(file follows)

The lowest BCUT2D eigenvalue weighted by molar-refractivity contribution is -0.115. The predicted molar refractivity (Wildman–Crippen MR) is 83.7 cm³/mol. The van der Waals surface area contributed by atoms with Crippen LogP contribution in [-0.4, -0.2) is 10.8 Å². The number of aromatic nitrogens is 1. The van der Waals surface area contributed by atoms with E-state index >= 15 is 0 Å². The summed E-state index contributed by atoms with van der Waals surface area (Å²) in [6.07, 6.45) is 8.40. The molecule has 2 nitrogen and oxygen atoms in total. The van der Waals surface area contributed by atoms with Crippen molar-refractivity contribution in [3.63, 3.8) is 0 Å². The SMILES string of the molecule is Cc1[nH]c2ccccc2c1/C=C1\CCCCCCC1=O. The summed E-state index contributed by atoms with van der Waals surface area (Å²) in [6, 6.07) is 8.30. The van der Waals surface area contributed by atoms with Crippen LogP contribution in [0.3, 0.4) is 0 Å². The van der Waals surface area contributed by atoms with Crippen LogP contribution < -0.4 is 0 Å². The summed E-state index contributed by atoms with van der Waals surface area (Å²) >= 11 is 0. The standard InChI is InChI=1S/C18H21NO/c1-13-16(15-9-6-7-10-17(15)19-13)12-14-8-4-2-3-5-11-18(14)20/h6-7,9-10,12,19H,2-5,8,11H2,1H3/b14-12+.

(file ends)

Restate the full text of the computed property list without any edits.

The lowest BCUT2D eigenvalue weighted by molar-refractivity contribution is -0.115. The predicted molar refractivity (Wildman–Crippen MR) is 83.7 cm³/mol. The van der Waals surface area contributed by atoms with Crippen LogP contribution in [-0.4, -0.2) is 10.8 Å². The number of aromatic nitrogens is 1. The van der Waals surface area contributed by atoms with E-state index >= 15 is 0 Å². The summed E-state index contributed by atoms with van der Waals surface area (Å²) in [6.07, 6.45) is 8.40. The molecule has 2 nitrogen and oxygen atoms in total. The van der Waals surface area contributed by atoms with Crippen molar-refractivity contribution in [3.63, 3.8) is 0 Å². The SMILES string of the molecule is Cc1[nH]c2ccccc2c1/C=C1\CCCCCCC1=O. The summed E-state index contributed by atoms with van der Waals surface area (Å²) in [6, 6.07) is 8.30. The van der Waals surface area contributed by atoms with Crippen LogP contribution in [0.3, 0.4) is 0 Å². The van der Waals surface area contributed by atoms with Crippen LogP contribution < -0.4 is 0 Å². The summed E-state index contributed by atoms with van der Waals surface area (Å²) >= 11 is 0. The standard InChI is InChI=1S/C18H21NO/c1-13-16(15-9-6-7-10-17(15)19-13)12-14-8-4-2-3-5-11-18(14)20/h6-7,9-10,12,19H,2-5,8,11H2,1H3/b14-12+.